“Fleet”: The Story of the First African American Catcher

Image of baseballs | Courtesy of Creative Commons

Moses “Fleet” Walker was born on October 7, 1857 in Mount Pleasant, Ohio. His parents were Reverend Moses W. Walker, M.D. and Caroline Maria Simpson. Moses was the fifth oldest out of seven children. His family nicknamed him “Fleet” growing up in order to distinguish him from his father.1 Walker and the rest of his family were not considered an ordinary African American family. Due to his father being both a reverend and a physician, the Walkers were considered “free and educated blacks, with upper middle class economic advantages.”2 This would become one of the key reasons why Fleet never really witnessed racism in his childhood years.

The segregation of blacks from whites was the law in the former Confederate States. However, Walker grew up in Ohio, where segregation was practiced more informally. African American people were not allowed certain jobs and were not allowed to live in certain areas. However, Moses did not witness much of this growing up, because of his fathers’ status in society.3

Since Fleets’ father was a physician, he did not have to work growing up. This allowed him time to focus on school and on playing baseball in his free time. Fleet was a natural athlete and very intelligent. In school, he was expected to keep up his good grades and attend every day. He was introduced to baseball when he moved to Steubenville by a group of veterans from the Civil War period, who had actually helped Abner Doubleday in forming the game of baseball.4

Portrait photo of Moses Walker in his baseball uniform | Courtesy of mlb.com

When Fleet was ten years old, the National Association of Base Ball Players was created to form the very first baseball league. On December 11, 1867, 237 delegates met in Philadelphia to propose rules, salaries, and other considerations for their league.5 One of the major issues they had to deal with was whether they would allow multiple races into the league. Since this league was created in the North, they believed that the color line was necessary in order to have Southern States willing to join in on the league as well. Therefore, in the first set of rules for the league, their ruling read:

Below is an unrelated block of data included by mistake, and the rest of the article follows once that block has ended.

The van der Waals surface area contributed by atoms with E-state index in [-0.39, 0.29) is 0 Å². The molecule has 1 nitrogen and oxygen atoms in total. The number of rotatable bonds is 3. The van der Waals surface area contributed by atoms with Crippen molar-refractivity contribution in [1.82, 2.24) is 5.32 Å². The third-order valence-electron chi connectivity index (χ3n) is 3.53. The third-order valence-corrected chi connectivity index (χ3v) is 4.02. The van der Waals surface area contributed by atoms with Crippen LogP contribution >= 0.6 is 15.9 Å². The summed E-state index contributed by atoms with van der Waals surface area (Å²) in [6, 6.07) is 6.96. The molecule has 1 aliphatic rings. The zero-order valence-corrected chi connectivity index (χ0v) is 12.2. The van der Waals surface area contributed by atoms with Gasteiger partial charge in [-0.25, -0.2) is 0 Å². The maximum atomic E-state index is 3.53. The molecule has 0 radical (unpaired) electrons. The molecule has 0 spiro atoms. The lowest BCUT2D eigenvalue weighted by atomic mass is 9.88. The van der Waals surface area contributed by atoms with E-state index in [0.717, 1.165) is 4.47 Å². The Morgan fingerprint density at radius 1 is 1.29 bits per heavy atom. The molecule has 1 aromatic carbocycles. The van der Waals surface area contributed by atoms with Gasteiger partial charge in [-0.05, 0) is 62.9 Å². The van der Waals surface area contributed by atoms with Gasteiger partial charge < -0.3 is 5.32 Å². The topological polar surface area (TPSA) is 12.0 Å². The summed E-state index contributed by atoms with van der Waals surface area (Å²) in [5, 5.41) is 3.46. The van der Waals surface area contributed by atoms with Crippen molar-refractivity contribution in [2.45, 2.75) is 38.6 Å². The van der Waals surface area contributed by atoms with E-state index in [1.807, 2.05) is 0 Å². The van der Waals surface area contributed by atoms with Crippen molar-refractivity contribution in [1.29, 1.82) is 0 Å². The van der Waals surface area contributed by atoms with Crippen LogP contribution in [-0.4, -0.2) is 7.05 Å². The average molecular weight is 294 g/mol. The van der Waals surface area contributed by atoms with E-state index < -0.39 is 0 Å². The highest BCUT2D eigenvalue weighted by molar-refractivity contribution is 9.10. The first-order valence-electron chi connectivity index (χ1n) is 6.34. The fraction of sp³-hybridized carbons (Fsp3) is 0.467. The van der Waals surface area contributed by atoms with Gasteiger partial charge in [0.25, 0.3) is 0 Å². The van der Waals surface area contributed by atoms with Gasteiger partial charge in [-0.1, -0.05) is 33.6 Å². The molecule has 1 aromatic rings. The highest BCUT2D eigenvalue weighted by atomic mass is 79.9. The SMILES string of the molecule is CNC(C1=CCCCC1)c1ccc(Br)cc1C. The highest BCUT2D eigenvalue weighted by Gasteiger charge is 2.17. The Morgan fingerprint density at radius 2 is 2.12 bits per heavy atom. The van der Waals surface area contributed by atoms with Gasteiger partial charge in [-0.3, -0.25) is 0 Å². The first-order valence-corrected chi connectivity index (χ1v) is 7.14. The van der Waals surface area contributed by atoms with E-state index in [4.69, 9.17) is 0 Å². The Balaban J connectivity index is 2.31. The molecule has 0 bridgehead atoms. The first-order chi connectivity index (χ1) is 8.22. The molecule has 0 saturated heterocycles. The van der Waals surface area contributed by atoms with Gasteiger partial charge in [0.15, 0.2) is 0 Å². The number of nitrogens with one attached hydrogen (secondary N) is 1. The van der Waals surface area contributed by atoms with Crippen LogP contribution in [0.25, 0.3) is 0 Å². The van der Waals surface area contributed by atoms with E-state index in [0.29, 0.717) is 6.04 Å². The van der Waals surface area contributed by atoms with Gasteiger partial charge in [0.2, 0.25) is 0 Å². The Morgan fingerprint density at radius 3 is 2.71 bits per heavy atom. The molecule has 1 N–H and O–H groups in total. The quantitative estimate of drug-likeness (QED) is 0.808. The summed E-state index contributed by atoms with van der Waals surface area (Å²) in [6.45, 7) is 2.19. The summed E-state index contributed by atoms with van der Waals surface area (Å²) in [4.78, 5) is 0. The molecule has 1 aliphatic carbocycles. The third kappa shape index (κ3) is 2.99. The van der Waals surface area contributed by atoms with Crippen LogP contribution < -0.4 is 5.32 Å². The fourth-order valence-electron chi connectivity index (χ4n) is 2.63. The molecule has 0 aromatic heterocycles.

It is not presumed by your committee that any club who has applied are composed of persons of color or any portion of them and the recommendations of your committee in your report are based upon this view and they unanimously report against the admission of any club which may be composed of one of none colored person.6

Four years after this committee was created it was replaced by the National Association of Professional Baseball Players. They took out this rule and simply stated that it was a “gentlemen’s agreement” that blacks were not allowed in the league. As a child, Fleet was unaware that African Americans were not allowed in the League, as this became his childhood dream to turn baseball into a career.7

Growing up, Fleet played in integrated baseball teams, and he played the usual pick-up games in the neighborhood with his friends. When Fleet turned twenty in 1878, he and his family moved to Oberlin, Ohio due to a job promotion his father received. Here Moses started college at Oberlin College.8 When he started, there was no collegiate sports at Oberlin. However, in Fleet’s third year at Oberlin, it became the very first school to form a collegiate baseball program. Fleet’s first season was a success, and he earned recognition as “one of the best all-around college athletes in the land.”9 After his first season, Fleet left Oberlin to go to the University of Michigan to pursue a law degree and continue his baseball career there as a catcher. At Michigan, he and his brother both played for the team, but Fleet did exceptionally well. Fleet went on to play two years at the University of Michigan. He never ended up graduating because, at age twenty-five, Fleet was offered a professional baseball contract to play for the Toledo Baseball Club.10 At this time, in 1884, the league consisted of eight clubs in the Northwestern League. He accepted the contract and was the second player drafted into the league. Fleet made his major-league debut on May 5, 1884, and did outstanding in his first season. He led the team to win the very first league championship. With the creation of the league, they started to play teams from other parts of the country, and came up with what is now known as the World Series. Fleet and the rest of the Toledo Baseball Club were supposed to play the Chicago White Stockings for the championship. However, the manager of the White Stockings Adrian Anson refused to play if Fleet walked onto the field. This was the very first time Walker experienced racism in the Major Leagues.